Rods, while numerous, are interconnected so that receiving a photon on any one is perceptually indistinguishable from receiving a photon on any other in its group, increasing sensitivity at the cost of resolution. Without knowing how interconnected the predatory animal's rod cells are, or whether it has structures such as a tapetum lucidum, we cannot say if this animal's night vision is better, equivalent or worse than humans, who have approximately the same numbers of rod cells.
Cones are typically not interconnected, so that stimulation of each cone results in perception of a smaller point of light. Having far more cone cells than human eyes would mean that colour vision had significantly higher resolution than human eyes, quite possibly over a wider field of view than human eyes. Such an animal would likely not have a fovea, but would have vision of equal acuity across its entire field of view.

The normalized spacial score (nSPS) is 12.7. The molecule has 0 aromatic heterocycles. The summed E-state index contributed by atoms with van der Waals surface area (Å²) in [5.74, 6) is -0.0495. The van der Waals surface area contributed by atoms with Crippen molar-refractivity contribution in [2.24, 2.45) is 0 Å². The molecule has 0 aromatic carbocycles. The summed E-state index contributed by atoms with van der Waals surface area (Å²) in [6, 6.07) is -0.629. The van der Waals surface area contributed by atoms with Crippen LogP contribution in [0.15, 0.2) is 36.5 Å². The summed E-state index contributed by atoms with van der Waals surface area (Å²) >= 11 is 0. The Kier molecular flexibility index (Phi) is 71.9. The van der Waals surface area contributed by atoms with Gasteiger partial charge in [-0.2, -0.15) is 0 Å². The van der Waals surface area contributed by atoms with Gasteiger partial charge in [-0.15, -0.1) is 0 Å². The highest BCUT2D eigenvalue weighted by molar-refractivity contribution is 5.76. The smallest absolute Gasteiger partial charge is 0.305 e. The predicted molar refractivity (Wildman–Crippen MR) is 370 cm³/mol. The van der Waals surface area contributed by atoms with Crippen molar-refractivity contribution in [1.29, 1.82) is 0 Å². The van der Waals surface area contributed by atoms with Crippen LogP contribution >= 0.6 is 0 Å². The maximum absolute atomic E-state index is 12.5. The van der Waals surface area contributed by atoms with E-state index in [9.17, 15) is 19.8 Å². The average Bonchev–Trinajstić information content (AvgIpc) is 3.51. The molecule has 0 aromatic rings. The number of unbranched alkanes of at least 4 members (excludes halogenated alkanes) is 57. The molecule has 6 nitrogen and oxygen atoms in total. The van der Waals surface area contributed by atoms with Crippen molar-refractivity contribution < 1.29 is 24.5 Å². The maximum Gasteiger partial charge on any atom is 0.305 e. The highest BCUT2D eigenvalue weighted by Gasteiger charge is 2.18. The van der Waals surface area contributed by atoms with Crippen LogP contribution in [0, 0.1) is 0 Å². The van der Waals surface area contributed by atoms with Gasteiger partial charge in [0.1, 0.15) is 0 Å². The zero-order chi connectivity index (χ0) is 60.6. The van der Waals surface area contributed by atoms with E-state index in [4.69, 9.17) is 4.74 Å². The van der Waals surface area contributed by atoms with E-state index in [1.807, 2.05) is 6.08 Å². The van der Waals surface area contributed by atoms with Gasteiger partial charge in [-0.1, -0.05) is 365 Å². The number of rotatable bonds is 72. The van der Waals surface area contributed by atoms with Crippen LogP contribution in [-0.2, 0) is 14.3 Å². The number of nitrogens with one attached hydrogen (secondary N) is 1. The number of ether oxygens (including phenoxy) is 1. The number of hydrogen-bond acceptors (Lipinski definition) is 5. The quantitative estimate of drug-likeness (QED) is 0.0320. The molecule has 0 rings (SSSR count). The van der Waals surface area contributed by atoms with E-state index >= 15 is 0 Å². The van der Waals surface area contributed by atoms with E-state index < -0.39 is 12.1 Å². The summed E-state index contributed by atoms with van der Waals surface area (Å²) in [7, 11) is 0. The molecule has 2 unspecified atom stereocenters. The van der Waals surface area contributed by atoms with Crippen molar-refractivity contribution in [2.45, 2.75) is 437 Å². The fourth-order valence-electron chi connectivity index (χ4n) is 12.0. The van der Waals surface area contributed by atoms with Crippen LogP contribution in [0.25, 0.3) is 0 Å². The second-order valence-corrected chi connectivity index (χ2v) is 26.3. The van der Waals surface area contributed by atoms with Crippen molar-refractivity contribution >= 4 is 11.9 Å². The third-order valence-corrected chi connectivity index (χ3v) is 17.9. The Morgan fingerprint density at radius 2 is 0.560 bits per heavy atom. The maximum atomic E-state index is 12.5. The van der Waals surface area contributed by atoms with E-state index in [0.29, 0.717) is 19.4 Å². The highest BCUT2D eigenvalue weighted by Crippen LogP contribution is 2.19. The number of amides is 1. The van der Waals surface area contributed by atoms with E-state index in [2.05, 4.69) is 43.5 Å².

However such visual acuity would not be without cost. The optic nerves would be especially thick, reducing the potential for movement of the eyes within their sockets, though some animals such as owls already have such a limitation.
In addition, the processing requirements for such a large number of cones in the retina would mean that the animal's brain's visual cortex would necessarily be greatly enlarged. This would come at the cost of either less brain volume being available for other mental functions, making the animal more stupid and/or dextrous than other species with similar-sized brains, or at the cost of having a larger brain, and thus having a higher basal metabolism and a greater nutritional requirement for the proteins and lipids necessary for growing such a large brain.